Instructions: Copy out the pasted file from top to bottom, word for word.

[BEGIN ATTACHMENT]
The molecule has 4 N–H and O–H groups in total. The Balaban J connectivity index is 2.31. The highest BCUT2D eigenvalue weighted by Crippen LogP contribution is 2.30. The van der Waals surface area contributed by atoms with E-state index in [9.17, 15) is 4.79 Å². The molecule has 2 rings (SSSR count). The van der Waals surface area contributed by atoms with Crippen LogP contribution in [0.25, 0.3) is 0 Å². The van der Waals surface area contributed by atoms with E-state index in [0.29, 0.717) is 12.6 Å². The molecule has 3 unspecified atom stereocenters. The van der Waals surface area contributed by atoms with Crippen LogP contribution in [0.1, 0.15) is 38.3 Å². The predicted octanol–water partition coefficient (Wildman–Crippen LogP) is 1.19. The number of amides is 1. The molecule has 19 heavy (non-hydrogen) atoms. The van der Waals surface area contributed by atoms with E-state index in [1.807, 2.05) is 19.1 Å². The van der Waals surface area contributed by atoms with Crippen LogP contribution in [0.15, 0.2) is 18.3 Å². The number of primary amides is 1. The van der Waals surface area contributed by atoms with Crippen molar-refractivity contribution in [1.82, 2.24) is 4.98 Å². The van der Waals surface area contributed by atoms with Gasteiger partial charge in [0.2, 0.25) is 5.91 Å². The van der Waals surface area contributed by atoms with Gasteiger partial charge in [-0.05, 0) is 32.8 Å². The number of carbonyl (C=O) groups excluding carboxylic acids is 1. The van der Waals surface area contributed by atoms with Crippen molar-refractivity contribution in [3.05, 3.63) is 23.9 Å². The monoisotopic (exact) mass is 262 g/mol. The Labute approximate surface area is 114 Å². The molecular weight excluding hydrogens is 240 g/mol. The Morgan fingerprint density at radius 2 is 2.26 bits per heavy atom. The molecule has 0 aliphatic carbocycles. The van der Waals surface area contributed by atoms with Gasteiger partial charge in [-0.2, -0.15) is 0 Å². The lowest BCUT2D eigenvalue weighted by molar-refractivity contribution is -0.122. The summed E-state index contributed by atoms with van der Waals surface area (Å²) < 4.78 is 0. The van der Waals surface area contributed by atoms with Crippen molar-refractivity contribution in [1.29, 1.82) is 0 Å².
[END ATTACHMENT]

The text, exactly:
The molecule has 4 N–H and O–H groups in total. The Balaban J connectivity index is 2.31. The highest BCUT2D eigenvalue weighted by Crippen LogP contribution is 2.30. The van der Waals surface area contributed by atoms with E-state index in [9.17, 15) is 4.79 Å². The molecule has 2 rings (SSSR count). The van der Waals surface area contributed by atoms with Crippen LogP contribution in [0.25, 0.3) is 0 Å². The van der Waals surface area contributed by atoms with E-state index in [0.29, 0.717) is 12.6 Å². The molecule has 3 unspecified atom stereocenters. The van der Waals surface area contributed by atoms with Crippen LogP contribution in [0.1, 0.15) is 38.3 Å². The predicted octanol–water partition coefficient (Wildman–Crippen LogP) is 1.19. The number of amides is 1. The molecule has 19 heavy (non-hydrogen) atoms. The van der Waals surface area contributed by atoms with E-state index in [1.807, 2.05) is 19.1 Å². The van der Waals surface area contributed by atoms with Crippen LogP contribution in [0.15, 0.2) is 18.3 Å². The number of primary amides is 1. The van der Waals surface area contributed by atoms with Crippen molar-refractivity contribution in [1.82, 2.24) is 4.98 Å². The van der Waals surface area contributed by atoms with Gasteiger partial charge in [0.2, 0.25) is 5.91 Å². The van der Waals surface area contributed by atoms with Gasteiger partial charge in [-0.05, 0) is 32.8 Å². The number of carbonyl (C=O) groups excluding carboxylic acids is 1. The van der Waals surface area contributed by atoms with Crippen molar-refractivity contribution in [3.05, 3.63) is 23.9 Å². The monoisotopic (exact) mass is 262 g/mol. The Labute approximate surface area is 114 Å². The molecular weight excluding hydrogens is 240 g/mol. The Morgan fingerprint density at radius 2 is 2.26 bits per heavy atom. The molecule has 0 aliphatic carbocycles. The van der Waals surface area contributed by atoms with Gasteiger partial charge in [-0.2, -0.15) is 0 Å². The lowest BCUT2D eigenvalue weighted by molar-refractivity contribution is -0.122. The summed E-state index contributed by atoms with van der Waals surface area (Å²) < 4.78 is 0. The van der Waals surface area contributed by atoms with Crippen molar-refractivity contribution in [1.29, 1.82) is 0 Å².